• While building strength, many yoga poses improve mobility in your hips and shoulders and at the same time, remove stiffness in your joints, and bring more flexibility to your whole body.
  • Weight bearing through your upper spine and arms in poses like Downward-Facing Dog as well as Handstands and various other inversions (weight-bearing) keep your upper spine strong and supple. Keep in mind that upper-body weight-bearing yoga poses are especially beneficial in preventing the onset of hairline fractures in your vertebrae which result in upper-back curvatures common in old people.
  • If weight loss is your goal, more intense styles of Yoga such as Power Yoga can help you achieve your desired body weight. That’s right. Yoga helps burn calories which means you no longer have to resort to fat freezing or liposuction to get rid of excess fat.

Yoga Poses for Better Bone Health

1.Bridge Pose

This is a great pose and is therapeutic for osteoporosis. It helps to stretch your chest, back, and neck. To get the best results you should stay in this pose for one minute (at least) to stretch your spine and chest. And if you need a little more support, you can place a block or book under your back.

2.Seated Twisting Pose

This is easily one of the most effective poses in yoga for strong and healthy bones.

This yoga pose exerts pressure on your spine. It also helps in stimulating bone production and is remarkably efficient in relaxing your neck and back, while helping improve bone health. Keep in mind that the milder twists can help stretch your back while putting minimal pressure on your vertebrae.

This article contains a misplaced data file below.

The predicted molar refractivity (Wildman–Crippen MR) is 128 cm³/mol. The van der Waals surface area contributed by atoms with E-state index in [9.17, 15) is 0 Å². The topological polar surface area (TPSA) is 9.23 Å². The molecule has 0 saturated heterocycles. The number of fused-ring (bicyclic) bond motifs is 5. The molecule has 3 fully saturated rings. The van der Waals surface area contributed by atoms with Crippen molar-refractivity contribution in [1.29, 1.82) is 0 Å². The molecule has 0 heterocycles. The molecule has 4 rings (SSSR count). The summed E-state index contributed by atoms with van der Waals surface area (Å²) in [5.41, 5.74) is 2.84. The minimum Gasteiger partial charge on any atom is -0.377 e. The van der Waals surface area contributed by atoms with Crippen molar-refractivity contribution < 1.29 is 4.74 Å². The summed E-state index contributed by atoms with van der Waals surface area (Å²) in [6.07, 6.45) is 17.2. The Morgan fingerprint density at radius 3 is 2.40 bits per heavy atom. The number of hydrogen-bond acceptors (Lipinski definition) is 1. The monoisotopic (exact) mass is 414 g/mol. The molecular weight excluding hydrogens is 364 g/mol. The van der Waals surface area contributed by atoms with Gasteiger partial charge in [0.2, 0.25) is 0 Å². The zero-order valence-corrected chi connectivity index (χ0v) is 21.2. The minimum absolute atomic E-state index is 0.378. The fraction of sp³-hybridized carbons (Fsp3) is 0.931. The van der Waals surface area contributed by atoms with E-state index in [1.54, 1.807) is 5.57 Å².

3.Tree Pose

This is another iconic yoga pose for strong and healthy bones. It is incredibly popular.

By holding this yoga pose for about one minute you can get stronger bones while stretching the core muscle groups and relaxing your mind at the same time. Isn’t that great!

4.Locust Pose

The locust pose, also known as the grasshopper pose, is a great exercise for your back and your legs. Also, it helps strengthen the bones. To do this yoga pose, start by elevating your upper torso and legs. Hold the pose for about ten seconds and then repeat it three times.

The locust pose can also help relieve you of that nagging back pain.

5.Extended Triangle Pose

This yoga pose is easy to perform and has several amazing benefits. This pose helps improve spine flexibility and also relieves gastritis. The pose helps stretch your whole body gently while helping strengthen your bones and lower body.

Final Thoughts

Based on what has been learned so far, there is no doubt that practicing yoga helps strengthen bones. That would certainly add to what most of us already know regarding yoga’s many benefits on emotional, physical, and spiritual well-being.